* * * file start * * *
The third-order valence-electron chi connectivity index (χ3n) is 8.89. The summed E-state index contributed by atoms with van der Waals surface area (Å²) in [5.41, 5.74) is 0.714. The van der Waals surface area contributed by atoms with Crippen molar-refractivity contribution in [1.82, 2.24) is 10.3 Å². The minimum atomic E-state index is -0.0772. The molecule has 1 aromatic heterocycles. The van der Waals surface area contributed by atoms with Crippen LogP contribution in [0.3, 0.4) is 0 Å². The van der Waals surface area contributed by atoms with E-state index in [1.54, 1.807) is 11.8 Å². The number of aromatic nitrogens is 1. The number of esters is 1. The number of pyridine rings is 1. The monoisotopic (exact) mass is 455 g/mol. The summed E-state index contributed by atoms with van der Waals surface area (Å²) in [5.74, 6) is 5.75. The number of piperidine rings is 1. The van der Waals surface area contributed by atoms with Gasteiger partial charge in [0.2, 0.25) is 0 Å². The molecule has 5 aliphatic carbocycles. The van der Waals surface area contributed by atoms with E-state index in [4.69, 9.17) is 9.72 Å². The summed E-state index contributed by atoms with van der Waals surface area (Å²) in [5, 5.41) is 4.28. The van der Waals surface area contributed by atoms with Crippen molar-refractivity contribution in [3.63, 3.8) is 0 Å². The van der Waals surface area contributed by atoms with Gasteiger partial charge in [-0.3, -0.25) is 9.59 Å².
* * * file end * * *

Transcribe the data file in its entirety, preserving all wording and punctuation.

The third-order valence-electron chi connectivity index (χ3n) is 8.89. The summed E-state index contributed by atoms with van der Waals surface area (Å²) in [5.41, 5.74) is 0.714. The van der Waals surface area contributed by atoms with Crippen molar-refractivity contribution in [1.82, 2.24) is 10.3 Å². The minimum atomic E-state index is -0.0772. The molecule has 1 aromatic heterocycles. The van der Waals surface area contributed by atoms with Crippen LogP contribution in [0.3, 0.4) is 0 Å². The van der Waals surface area contributed by atoms with E-state index in [1.54, 1.807) is 11.8 Å². The number of aromatic nitrogens is 1. The number of esters is 1. The number of pyridine rings is 1. The monoisotopic (exact) mass is 455 g/mol. The summed E-state index contributed by atoms with van der Waals surface area (Å²) in [5.74, 6) is 5.75. The number of piperidine rings is 1. The van der Waals surface area contributed by atoms with Gasteiger partial charge in [0.2, 0.25) is 0 Å². The molecule has 5 aliphatic carbocycles. The van der Waals surface area contributed by atoms with E-state index in [4.69, 9.17) is 9.72 Å². The summed E-state index contributed by atoms with van der Waals surface area (Å²) in [5, 5.41) is 4.28. The van der Waals surface area contributed by atoms with Crippen molar-refractivity contribution in [3.63, 3.8) is 0 Å². The van der Waals surface area contributed by atoms with Gasteiger partial charge in [-0.3, -0.25) is 9.59 Å².